French Women Don’t Get Fat?

I don’t normally read diet books but Julia Reed’s recent NYTs Book Review of Mireille Guiliano’s French Women Don’t Get Fat enticed me. Has it come to this? Reducing French culture to a diet book?

Okay, public relations is good in whatever form (good PR for Veuve Cliquot, of course) and I have to admit I never dreamed I’d be learning so much about CHOCOLATE in a diet book with a very ample sprinkling of glasses of champagne.

There are many good things about Mireille Guiliano’s book, first and foremost that it’s published by AA Knopf with serious style and good paper. Probably the best three things you’ll remember from reading this ‘way of life’ not a diet is DRINK WATER, lots of it. And create equilibrium. Savor your food.

On the negative, there’s a lot of reinforcement of some cliches in particular, French Women Don’t Get Fat. They DO! They just don’t STAY fat. (Ms. Guiliano begins the book telling of her own experience gaining weight and then losing it).




Obesity is currently a very big topic in France and there’s much concern as younger people are gaining weight just about as quickly as the fast food market has made major inroads not just in Paris but also in small towns. French kids are drinking Coke, Pepsi and soft drinks with as much zeal as their American counterparts.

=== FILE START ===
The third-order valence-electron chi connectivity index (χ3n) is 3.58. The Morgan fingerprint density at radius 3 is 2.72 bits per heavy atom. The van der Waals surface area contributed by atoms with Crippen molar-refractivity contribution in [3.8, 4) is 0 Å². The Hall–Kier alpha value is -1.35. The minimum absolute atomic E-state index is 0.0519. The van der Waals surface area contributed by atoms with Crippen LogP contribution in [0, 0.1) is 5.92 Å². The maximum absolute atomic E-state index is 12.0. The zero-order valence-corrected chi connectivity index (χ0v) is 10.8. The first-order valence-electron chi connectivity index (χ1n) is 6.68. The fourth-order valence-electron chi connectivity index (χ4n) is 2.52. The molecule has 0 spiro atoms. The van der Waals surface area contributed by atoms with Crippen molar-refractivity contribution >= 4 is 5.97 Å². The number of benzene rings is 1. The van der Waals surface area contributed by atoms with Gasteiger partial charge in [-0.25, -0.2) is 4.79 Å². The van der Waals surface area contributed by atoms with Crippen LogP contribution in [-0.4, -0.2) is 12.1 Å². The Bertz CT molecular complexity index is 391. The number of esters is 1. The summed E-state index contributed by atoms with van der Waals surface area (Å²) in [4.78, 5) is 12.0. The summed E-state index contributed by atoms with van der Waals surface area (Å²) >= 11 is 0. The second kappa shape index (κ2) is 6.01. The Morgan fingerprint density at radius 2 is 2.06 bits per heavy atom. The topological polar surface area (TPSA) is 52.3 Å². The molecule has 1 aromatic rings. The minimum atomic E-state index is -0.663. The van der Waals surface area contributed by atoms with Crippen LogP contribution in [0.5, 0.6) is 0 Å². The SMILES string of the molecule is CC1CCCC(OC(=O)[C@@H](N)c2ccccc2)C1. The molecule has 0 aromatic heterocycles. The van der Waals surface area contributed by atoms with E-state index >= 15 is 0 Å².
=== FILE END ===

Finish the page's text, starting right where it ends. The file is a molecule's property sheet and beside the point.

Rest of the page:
Another myth: French women don’t drink hard liquor. That is most definitely a generalization which holds true – perhaps in Paris, but not necessarily in Normandy! In fact, I hate to break the news, but champagne was the second drink of choice at a party last summer. Bourbon and whisky are popular in Normandy and the some women in Normandy REALLY like their bourbon. At one farm, I’ve even been offered a cup of coffee with calvados at ten a.m. It’s hard to generalize about France just when you think you’ve got a handle on things, along comes someone to totally turn all your assumptions on end – Ms. Guiliano admits her generalizations are the ‘American’ in her. (Do we have the franchise on making generalizations? Thought that was universal.)

Another cliche – people don’t talk about dieting. It’s true, they don’t talk about dieting at cocktails, because that would be dull and there’s nothing worse than dull conversation at a party, but among close friends, a great deal of talk concerns healthy eating, reducing cholesterol, etc. Weight gain is considered an intimate issue, you don’t go on national talk shows.

All that being said, this is a lovely book to read, if only to get a little SLICE of French living viewed through the eyes of a woman who’s had the good fortune to live on both sides of the Atlantic and share some of her experiences growing up in the eastern part of France.